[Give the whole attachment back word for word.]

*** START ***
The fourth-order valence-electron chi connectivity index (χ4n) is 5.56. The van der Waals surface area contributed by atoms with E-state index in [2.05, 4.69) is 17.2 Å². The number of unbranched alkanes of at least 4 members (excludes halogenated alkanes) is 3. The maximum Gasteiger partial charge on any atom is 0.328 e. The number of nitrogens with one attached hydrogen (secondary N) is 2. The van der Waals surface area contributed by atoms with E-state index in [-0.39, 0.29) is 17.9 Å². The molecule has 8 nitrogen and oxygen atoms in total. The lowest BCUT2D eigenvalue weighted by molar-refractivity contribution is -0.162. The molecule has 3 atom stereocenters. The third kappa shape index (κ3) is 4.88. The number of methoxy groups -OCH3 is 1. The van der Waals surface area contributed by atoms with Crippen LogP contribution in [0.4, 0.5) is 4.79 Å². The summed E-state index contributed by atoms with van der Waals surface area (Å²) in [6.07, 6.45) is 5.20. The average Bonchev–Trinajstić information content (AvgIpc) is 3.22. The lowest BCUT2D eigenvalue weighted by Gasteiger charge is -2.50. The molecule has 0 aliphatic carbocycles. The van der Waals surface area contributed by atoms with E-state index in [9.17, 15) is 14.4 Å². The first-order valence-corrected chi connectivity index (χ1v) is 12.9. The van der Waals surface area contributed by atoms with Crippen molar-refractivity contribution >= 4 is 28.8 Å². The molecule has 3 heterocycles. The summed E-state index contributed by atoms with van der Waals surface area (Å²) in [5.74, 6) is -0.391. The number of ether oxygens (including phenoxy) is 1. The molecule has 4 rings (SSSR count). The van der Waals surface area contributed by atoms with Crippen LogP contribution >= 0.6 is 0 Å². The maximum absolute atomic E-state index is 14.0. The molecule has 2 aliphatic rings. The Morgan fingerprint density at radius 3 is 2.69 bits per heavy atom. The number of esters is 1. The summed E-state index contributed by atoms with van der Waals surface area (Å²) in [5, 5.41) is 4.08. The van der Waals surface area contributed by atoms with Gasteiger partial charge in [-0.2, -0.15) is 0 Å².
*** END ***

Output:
The fourth-order valence-electron chi connectivity index (χ4n) is 5.56. The van der Waals surface area contributed by atoms with E-state index in [2.05, 4.69) is 17.2 Å². The number of unbranched alkanes of at least 4 members (excludes halogenated alkanes) is 3. The maximum Gasteiger partial charge on any atom is 0.328 e. The number of nitrogens with one attached hydrogen (secondary N) is 2. The van der Waals surface area contributed by atoms with E-state index in [-0.39, 0.29) is 17.9 Å². The molecule has 8 nitrogen and oxygen atoms in total. The lowest BCUT2D eigenvalue weighted by molar-refractivity contribution is -0.162. The molecule has 3 atom stereocenters. The third kappa shape index (κ3) is 4.88. The number of methoxy groups -OCH3 is 1. The van der Waals surface area contributed by atoms with Crippen LogP contribution in [0.4, 0.5) is 4.79 Å². The summed E-state index contributed by atoms with van der Waals surface area (Å²) in [6.07, 6.45) is 5.20. The average Bonchev–Trinajstić information content (AvgIpc) is 3.22. The lowest BCUT2D eigenvalue weighted by Gasteiger charge is -2.50. The molecule has 0 aliphatic carbocycles. The van der Waals surface area contributed by atoms with E-state index in [9.17, 15) is 14.4 Å². The first-order valence-corrected chi connectivity index (χ1v) is 12.9. The van der Waals surface area contributed by atoms with Crippen molar-refractivity contribution >= 4 is 28.8 Å². The molecule has 3 heterocycles. The summed E-state index contributed by atoms with van der Waals surface area (Å²) in [5.74, 6) is -0.391. The number of ether oxygens (including phenoxy) is 1. The molecule has 4 rings (SSSR count). The van der Waals surface area contributed by atoms with Crippen LogP contribution >= 0.6 is 0 Å². The maximum absolute atomic E-state index is 14.0. The molecule has 2 aliphatic rings. The Morgan fingerprint density at radius 3 is 2.69 bits per heavy atom. The number of esters is 1. The summed E-state index contributed by atoms with van der Waals surface area (Å²) in [5, 5.41) is 4.08. The van der Waals surface area contributed by atoms with Gasteiger partial charge in [-0.2, -0.15) is 0 Å².